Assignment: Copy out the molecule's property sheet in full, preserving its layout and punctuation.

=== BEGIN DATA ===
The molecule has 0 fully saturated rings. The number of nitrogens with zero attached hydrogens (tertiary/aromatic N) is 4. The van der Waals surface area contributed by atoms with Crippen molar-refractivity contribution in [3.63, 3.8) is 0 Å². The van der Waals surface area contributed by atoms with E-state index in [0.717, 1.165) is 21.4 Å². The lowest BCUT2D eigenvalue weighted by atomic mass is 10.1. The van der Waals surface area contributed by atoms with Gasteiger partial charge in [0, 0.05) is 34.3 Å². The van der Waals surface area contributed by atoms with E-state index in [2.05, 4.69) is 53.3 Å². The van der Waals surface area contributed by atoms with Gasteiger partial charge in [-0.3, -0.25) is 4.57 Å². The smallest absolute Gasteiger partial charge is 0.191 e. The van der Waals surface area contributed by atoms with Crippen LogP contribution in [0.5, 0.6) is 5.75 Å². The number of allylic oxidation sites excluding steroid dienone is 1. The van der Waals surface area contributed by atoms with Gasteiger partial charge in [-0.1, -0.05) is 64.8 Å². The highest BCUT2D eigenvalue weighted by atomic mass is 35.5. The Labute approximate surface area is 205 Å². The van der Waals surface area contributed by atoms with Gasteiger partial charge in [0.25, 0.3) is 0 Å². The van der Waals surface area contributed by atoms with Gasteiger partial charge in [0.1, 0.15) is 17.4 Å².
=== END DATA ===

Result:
The molecule has 0 fully saturated rings. The number of nitrogens with zero attached hydrogens (tertiary/aromatic N) is 4. The van der Waals surface area contributed by atoms with Crippen molar-refractivity contribution in [3.63, 3.8) is 0 Å². The van der Waals surface area contributed by atoms with E-state index in [0.717, 1.165) is 21.4 Å². The lowest BCUT2D eigenvalue weighted by atomic mass is 10.1. The van der Waals surface area contributed by atoms with Gasteiger partial charge in [0, 0.05) is 34.3 Å². The van der Waals surface area contributed by atoms with E-state index in [2.05, 4.69) is 53.3 Å². The van der Waals surface area contributed by atoms with Gasteiger partial charge in [-0.3, -0.25) is 4.57 Å². The smallest absolute Gasteiger partial charge is 0.191 e. The van der Waals surface area contributed by atoms with Crippen LogP contribution in [0.5, 0.6) is 5.75 Å². The number of allylic oxidation sites excluding steroid dienone is 1. The van der Waals surface area contributed by atoms with Gasteiger partial charge in [-0.1, -0.05) is 64.8 Å². The highest BCUT2D eigenvalue weighted by atomic mass is 35.5. The Labute approximate surface area is 205 Å². The van der Waals surface area contributed by atoms with Gasteiger partial charge in [0.25, 0.3) is 0 Å². The van der Waals surface area contributed by atoms with Gasteiger partial charge in [0.1, 0.15) is 17.4 Å².